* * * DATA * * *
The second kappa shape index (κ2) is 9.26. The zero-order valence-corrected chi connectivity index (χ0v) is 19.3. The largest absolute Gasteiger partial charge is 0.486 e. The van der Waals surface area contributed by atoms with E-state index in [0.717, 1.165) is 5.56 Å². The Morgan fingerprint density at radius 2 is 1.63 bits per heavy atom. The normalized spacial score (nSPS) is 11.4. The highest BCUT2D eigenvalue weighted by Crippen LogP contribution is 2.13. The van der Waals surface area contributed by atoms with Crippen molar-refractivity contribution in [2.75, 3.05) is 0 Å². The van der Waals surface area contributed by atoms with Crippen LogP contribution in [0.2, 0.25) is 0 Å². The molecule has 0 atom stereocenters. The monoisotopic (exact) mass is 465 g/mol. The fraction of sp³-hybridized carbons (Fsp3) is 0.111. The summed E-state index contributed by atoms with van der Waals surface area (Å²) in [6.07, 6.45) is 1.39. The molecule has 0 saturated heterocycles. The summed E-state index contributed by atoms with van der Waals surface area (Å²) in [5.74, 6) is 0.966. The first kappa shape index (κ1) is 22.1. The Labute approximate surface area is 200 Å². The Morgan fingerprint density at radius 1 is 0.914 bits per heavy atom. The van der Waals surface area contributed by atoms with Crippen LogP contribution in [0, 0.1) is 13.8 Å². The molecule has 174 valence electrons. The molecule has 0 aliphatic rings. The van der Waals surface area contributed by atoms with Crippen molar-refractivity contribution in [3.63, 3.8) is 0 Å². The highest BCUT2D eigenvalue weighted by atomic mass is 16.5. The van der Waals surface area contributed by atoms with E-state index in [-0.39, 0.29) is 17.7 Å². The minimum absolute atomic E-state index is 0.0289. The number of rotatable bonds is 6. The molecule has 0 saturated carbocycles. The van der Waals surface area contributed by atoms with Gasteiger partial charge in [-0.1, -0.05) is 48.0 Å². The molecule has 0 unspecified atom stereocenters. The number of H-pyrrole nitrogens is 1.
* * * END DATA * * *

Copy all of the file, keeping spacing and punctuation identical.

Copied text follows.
The second kappa shape index (κ2) is 9.26. The zero-order valence-corrected chi connectivity index (χ0v) is 19.3. The largest absolute Gasteiger partial charge is 0.486 e. The van der Waals surface area contributed by atoms with E-state index in [0.717, 1.165) is 5.56 Å². The Morgan fingerprint density at radius 2 is 1.63 bits per heavy atom. The normalized spacial score (nSPS) is 11.4. The highest BCUT2D eigenvalue weighted by Crippen LogP contribution is 2.13. The van der Waals surface area contributed by atoms with Crippen molar-refractivity contribution in [2.75, 3.05) is 0 Å². The van der Waals surface area contributed by atoms with Crippen LogP contribution in [0.2, 0.25) is 0 Å². The molecule has 0 atom stereocenters. The monoisotopic (exact) mass is 465 g/mol. The fraction of sp³-hybridized carbons (Fsp3) is 0.111. The summed E-state index contributed by atoms with van der Waals surface area (Å²) in [6.07, 6.45) is 1.39. The molecule has 0 saturated heterocycles. The summed E-state index contributed by atoms with van der Waals surface area (Å²) in [5.74, 6) is 0.966. The first kappa shape index (κ1) is 22.1. The Labute approximate surface area is 200 Å². The Morgan fingerprint density at radius 1 is 0.914 bits per heavy atom. The van der Waals surface area contributed by atoms with Crippen LogP contribution in [0, 0.1) is 13.8 Å². The molecule has 174 valence electrons. The molecule has 0 aliphatic rings. The van der Waals surface area contributed by atoms with Crippen molar-refractivity contribution in [3.63, 3.8) is 0 Å². The highest BCUT2D eigenvalue weighted by atomic mass is 16.5. The van der Waals surface area contributed by atoms with E-state index in [-0.39, 0.29) is 17.7 Å². The minimum absolute atomic E-state index is 0.0289. The number of rotatable bonds is 6. The molecule has 0 saturated carbocycles. The van der Waals surface area contributed by atoms with Gasteiger partial charge in [-0.1, -0.05) is 48.0 Å². The molecule has 0 unspecified atom stereocenters. The number of H-pyrrole nitrogens is 1.